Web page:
"In the country that gave the world the word tsunami, the Japanese nuclear establishment largely disregarded the potentially destructive force of the walls of water. The word did not even appear in government guidelines until 2006, decades after plants — including the Fukushima Daiichi facility that firefighters are still struggling to get under control — began dotting the Japanese coastline."
A key U.S. federal agency tasked with investigating the nation’s industrial chemical accidents has been limping along for years. Now, the latest Issue Backgrounder reports that replenished staffing and a funding boost may mean it’s found its footing. But as the pace of chemical accidents accelerates and safety regulations stagnate, will it make a difference?
"So far this year upward of 2 million livestock animals have died, according to official statistics."
"China approved 114 gigawatts (GW) of coal power capacity in 2023, up 10% from a year earlier, with the world's top carbon polluter now at risk of falling short on climate targets after sanctioning dozens of new plants, research showed on Thursday."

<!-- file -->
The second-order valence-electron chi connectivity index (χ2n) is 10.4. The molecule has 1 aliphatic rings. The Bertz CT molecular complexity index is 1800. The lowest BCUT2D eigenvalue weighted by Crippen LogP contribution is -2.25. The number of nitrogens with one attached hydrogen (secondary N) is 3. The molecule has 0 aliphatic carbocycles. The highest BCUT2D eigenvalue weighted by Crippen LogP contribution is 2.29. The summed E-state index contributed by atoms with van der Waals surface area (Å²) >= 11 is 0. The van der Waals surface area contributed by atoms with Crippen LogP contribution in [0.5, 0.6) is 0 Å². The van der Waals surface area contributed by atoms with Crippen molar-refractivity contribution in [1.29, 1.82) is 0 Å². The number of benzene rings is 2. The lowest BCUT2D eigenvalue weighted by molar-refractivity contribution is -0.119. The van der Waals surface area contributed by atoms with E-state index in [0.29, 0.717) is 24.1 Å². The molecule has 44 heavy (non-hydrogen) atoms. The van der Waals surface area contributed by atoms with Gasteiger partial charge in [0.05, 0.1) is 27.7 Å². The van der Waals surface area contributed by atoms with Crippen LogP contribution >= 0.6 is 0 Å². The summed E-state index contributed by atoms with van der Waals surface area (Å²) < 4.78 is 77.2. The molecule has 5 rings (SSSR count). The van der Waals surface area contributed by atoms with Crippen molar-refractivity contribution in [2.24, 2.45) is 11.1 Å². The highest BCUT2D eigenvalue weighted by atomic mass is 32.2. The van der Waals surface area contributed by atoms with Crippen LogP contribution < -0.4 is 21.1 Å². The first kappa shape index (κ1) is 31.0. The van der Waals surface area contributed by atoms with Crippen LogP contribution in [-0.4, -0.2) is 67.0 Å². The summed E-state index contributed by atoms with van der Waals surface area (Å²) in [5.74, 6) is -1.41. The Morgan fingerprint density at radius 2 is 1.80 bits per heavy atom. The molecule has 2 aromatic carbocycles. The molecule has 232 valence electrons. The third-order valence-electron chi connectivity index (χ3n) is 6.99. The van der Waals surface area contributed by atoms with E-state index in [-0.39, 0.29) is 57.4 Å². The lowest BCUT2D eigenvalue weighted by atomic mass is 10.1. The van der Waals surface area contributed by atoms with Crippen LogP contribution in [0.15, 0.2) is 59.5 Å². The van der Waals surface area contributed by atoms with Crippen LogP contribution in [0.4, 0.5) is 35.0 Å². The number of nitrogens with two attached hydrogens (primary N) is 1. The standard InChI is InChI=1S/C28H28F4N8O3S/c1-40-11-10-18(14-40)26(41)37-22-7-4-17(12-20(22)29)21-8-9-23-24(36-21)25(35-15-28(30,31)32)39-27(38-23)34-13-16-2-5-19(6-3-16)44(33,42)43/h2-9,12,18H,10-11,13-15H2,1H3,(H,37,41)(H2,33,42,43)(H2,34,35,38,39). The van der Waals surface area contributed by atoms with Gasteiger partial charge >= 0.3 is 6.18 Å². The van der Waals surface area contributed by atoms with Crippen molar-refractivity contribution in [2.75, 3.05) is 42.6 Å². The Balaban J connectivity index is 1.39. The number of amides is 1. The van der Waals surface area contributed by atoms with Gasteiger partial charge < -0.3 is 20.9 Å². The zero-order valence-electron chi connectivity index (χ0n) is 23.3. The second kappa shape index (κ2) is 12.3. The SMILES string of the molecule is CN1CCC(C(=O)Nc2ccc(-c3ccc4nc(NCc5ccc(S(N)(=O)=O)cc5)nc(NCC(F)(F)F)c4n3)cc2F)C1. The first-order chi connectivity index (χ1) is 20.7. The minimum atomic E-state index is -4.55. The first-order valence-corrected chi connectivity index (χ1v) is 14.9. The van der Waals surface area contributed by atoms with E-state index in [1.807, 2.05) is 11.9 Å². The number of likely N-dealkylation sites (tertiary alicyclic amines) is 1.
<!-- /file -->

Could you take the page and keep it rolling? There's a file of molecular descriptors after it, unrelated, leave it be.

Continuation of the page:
"Climate change is exacerbating child mortality in flood-prone areas of Bangladesh, prompting mothers to have larger families as a response to the fear of losing children to disasters."
The climate change debate is often so focused on fossil fuels and mining that it ignores impacts in economic, political, neo-colonial and social terms, writes BookShelf’s Melody Kemp in her review of “Carbon Colonialism: How Rich Countries Export Climate Breakdown.” Why concepts like corporate social responsibility do little to stem the losses that come with such development.
With the world in the midst of wars in Ukraine and the Gaza Strip, it’s time for journalists to appraise — and report on — the intersection of conflict and the environment, argues the new Backgrounder. That means considering the environment not only as a victim of war, but also as the cause of war and a means of carrying it out.
"Tambor Lyngdoh made his way through the fern-covered woodland — naming plants, trees, flowers, even stones — as if he were paying older family members a visit. The community leader and entrepreneur was a little boy when his uncle brought him here and said these words: “This forest is your mother.”"
"Mosquito-borne disease once largely limited to Dhaka spreads countrywide as higher rainfall and heat lead to fivefold rise in cases in a year, with children the hardest hit".